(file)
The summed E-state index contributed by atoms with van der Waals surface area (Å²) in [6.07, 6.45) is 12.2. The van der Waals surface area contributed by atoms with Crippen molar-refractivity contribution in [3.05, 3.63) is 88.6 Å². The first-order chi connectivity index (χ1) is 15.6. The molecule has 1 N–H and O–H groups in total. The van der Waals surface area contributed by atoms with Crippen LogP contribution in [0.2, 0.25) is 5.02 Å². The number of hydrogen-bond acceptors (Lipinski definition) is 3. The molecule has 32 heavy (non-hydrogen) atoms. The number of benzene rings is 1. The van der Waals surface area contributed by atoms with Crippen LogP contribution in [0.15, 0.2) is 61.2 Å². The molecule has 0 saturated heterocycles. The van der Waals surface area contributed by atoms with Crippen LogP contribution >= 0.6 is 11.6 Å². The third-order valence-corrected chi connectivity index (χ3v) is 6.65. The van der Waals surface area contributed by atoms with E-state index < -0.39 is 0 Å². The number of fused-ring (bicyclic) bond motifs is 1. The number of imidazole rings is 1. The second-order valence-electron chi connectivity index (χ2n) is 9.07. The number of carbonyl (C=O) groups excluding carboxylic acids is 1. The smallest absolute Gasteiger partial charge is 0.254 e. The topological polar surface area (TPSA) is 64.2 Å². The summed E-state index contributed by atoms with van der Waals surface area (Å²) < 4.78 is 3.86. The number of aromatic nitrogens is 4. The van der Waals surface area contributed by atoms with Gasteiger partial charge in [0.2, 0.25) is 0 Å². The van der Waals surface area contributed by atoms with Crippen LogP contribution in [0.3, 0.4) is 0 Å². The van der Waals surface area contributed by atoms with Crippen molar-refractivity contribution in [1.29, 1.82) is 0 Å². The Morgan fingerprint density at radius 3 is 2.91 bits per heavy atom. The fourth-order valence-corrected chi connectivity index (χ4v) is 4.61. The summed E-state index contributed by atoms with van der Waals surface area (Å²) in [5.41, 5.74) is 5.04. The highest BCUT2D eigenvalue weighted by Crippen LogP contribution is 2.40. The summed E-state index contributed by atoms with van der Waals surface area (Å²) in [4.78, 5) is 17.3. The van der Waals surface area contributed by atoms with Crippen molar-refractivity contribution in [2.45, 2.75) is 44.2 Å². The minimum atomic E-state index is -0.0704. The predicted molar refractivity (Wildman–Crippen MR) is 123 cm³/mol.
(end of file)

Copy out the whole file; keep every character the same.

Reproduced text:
The summed E-state index contributed by atoms with van der Waals surface area (Å²) in [6.07, 6.45) is 12.2. The van der Waals surface area contributed by atoms with Crippen molar-refractivity contribution in [3.05, 3.63) is 88.6 Å². The first-order chi connectivity index (χ1) is 15.6. The molecule has 1 N–H and O–H groups in total. The van der Waals surface area contributed by atoms with Crippen LogP contribution in [0.2, 0.25) is 5.02 Å². The number of hydrogen-bond acceptors (Lipinski definition) is 3. The molecule has 32 heavy (non-hydrogen) atoms. The number of benzene rings is 1. The van der Waals surface area contributed by atoms with Crippen LogP contribution in [0.15, 0.2) is 61.2 Å². The molecule has 0 saturated heterocycles. The van der Waals surface area contributed by atoms with Crippen LogP contribution >= 0.6 is 11.6 Å². The third-order valence-corrected chi connectivity index (χ3v) is 6.65. The van der Waals surface area contributed by atoms with E-state index < -0.39 is 0 Å². The number of fused-ring (bicyclic) bond motifs is 1. The number of imidazole rings is 1. The second-order valence-electron chi connectivity index (χ2n) is 9.07. The number of carbonyl (C=O) groups excluding carboxylic acids is 1. The smallest absolute Gasteiger partial charge is 0.254 e. The topological polar surface area (TPSA) is 64.2 Å². The summed E-state index contributed by atoms with van der Waals surface area (Å²) < 4.78 is 3.86. The number of aromatic nitrogens is 4. The van der Waals surface area contributed by atoms with Gasteiger partial charge in [0.2, 0.25) is 0 Å². The van der Waals surface area contributed by atoms with Crippen LogP contribution in [0.3, 0.4) is 0 Å². The van der Waals surface area contributed by atoms with Crippen molar-refractivity contribution in [1.29, 1.82) is 0 Å². The Morgan fingerprint density at radius 3 is 2.91 bits per heavy atom. The fourth-order valence-corrected chi connectivity index (χ4v) is 4.61. The summed E-state index contributed by atoms with van der Waals surface area (Å²) in [5.41, 5.74) is 5.04. The highest BCUT2D eigenvalue weighted by Crippen LogP contribution is 2.40. The summed E-state index contributed by atoms with van der Waals surface area (Å²) in [4.78, 5) is 17.3. The van der Waals surface area contributed by atoms with Crippen molar-refractivity contribution in [2.45, 2.75) is 44.2 Å². The minimum atomic E-state index is -0.0704. The predicted molar refractivity (Wildman–Crippen MR) is 123 cm³/mol.